Common food complaints

Common food complaints

Finding there is a problem with your food can be a very unpleasant experience, however, there may be simple steps you can take to resolve the issue yourself.

This guide to common food complaints provides information on routine food issues, how they occur and suggests how best to deal with them.

It should allow you to help yourself in many circumstances and let our food safety officers concentrate on more serious reports that pose a potential risk to public health.

Issues covered include:

  • general issues (hair in food and mould)
  • baked goods
  • canned food

If you are unable to resolve an issue using the self-help information provided, or the information instructs you to, please email the food safety team.

General issues

Hair in food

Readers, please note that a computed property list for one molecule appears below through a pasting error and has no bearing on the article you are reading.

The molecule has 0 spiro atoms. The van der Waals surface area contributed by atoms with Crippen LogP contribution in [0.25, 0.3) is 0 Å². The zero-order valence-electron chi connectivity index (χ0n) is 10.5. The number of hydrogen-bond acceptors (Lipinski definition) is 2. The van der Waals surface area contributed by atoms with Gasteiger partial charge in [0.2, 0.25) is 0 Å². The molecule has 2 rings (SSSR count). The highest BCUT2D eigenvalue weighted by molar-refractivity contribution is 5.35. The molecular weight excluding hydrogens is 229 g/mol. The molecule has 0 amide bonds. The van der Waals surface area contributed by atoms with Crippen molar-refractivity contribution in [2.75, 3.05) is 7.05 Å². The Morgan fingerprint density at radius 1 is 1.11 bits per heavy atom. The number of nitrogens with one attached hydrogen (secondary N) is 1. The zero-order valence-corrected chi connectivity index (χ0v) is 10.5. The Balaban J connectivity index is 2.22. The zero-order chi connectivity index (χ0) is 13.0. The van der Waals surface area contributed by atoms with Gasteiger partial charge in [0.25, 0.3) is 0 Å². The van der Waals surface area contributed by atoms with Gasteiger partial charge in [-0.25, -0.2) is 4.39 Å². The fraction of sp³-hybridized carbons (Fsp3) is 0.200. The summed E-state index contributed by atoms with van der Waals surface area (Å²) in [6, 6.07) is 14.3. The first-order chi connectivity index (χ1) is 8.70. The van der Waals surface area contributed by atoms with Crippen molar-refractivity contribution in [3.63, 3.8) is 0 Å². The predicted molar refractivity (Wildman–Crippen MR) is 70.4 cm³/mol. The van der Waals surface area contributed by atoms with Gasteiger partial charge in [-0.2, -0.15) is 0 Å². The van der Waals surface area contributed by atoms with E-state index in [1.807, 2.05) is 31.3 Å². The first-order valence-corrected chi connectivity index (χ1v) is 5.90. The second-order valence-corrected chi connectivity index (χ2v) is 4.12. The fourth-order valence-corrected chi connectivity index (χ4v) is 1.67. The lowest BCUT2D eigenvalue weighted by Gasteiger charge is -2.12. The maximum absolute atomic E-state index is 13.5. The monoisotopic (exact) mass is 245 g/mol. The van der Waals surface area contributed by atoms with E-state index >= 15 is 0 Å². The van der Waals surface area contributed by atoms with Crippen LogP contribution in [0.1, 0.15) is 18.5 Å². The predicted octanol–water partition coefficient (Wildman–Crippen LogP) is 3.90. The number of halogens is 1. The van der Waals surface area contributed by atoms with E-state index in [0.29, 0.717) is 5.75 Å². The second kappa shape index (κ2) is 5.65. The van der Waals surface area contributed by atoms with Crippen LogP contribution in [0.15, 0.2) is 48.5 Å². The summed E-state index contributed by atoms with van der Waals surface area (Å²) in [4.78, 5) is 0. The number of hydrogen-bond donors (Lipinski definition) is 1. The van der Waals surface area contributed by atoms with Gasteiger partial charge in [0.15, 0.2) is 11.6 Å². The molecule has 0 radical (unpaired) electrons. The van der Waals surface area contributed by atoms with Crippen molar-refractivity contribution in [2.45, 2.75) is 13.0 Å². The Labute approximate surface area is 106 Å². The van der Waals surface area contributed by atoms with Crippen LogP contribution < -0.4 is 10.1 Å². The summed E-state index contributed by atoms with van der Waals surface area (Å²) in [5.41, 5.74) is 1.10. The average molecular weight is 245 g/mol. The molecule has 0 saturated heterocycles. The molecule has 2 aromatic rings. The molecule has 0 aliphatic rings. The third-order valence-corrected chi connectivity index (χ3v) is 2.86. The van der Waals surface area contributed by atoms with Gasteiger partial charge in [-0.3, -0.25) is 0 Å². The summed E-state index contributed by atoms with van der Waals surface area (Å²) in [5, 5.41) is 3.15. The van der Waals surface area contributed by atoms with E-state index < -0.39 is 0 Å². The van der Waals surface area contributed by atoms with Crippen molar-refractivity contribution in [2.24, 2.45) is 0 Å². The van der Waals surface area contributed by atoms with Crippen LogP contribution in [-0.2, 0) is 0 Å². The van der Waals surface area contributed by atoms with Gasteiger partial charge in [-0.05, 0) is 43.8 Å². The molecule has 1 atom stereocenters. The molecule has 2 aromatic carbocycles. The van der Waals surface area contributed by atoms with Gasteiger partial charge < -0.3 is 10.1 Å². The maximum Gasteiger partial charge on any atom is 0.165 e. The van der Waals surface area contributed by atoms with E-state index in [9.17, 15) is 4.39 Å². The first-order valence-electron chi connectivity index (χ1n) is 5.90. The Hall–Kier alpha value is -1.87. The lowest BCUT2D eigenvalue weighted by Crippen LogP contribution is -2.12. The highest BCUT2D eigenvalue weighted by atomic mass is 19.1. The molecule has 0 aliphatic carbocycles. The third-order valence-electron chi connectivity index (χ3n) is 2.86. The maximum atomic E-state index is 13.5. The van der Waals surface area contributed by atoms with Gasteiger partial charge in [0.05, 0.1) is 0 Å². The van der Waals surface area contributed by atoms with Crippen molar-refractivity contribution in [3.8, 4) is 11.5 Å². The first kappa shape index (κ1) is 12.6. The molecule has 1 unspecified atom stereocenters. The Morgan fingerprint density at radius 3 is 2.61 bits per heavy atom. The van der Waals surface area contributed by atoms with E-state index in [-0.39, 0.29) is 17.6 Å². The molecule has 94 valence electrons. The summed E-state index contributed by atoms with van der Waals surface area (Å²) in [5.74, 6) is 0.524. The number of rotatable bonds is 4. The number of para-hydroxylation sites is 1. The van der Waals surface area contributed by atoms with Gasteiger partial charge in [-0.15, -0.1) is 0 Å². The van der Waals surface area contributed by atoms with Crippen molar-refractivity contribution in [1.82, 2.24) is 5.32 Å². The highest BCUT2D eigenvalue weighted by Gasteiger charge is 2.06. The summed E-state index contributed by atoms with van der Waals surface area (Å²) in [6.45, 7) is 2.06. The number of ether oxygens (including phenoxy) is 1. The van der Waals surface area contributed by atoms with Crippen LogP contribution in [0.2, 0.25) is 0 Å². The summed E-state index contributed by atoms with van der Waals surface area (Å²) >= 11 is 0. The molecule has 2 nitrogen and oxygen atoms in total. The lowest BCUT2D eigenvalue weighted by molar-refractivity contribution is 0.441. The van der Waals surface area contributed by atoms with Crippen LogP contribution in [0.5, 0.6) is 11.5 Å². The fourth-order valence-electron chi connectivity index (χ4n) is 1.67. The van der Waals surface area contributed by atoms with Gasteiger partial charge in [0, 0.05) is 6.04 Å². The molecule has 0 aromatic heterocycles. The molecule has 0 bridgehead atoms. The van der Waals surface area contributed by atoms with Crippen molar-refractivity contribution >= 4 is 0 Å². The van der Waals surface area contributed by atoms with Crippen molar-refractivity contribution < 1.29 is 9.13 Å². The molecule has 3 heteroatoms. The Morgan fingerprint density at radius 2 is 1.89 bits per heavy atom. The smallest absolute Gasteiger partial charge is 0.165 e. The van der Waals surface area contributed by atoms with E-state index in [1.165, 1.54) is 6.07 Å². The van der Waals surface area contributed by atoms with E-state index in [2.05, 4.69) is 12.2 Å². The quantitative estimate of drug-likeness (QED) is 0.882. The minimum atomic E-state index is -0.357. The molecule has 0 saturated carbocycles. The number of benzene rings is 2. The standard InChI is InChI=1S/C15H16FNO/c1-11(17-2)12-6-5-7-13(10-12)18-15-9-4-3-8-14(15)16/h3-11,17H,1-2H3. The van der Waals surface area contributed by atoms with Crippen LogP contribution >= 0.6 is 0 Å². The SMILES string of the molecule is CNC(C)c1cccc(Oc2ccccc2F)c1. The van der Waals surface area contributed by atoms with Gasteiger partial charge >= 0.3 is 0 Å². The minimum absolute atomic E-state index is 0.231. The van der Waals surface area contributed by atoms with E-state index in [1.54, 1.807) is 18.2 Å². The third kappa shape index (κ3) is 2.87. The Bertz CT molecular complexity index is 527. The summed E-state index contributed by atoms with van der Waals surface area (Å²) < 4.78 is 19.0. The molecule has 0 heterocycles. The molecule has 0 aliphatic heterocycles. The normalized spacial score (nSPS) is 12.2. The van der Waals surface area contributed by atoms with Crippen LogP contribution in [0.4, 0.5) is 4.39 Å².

The presence of hair in food can be an indication of poor food hygiene practices.

Action:  If you believe that you have found human hair in food please email us to report it.

Mould (general)

Mould may grow for a number of reasons including if a product is out of date or has been stored for too long at the wrong temperature. 

Please check the label for instructions about:

  • the use by date
  • how to store the product correctly
  • how long a product should be stored after it is opened

Mould growth may not always be the fault of the manufacturer or shop you bought it from.

Action:  Affected foods should not be consumed.  You may contact the shop you bought it from or manufacturer.


Mould in juice and food cartons

Cardboard juice and food cartons may become dented and damaged if poorly handled during distribution and storage.  This damage can cause small holes to occur in the seams of the carton.

The holes allow air to enter the carton causing mould to grow in the food or juice inside.

The holes are difficult to detect, and it is only upon opening the carton that the mould is discovered.  It is difficult to establish who is responsible for this type of damage to cardboard juice and food cartons.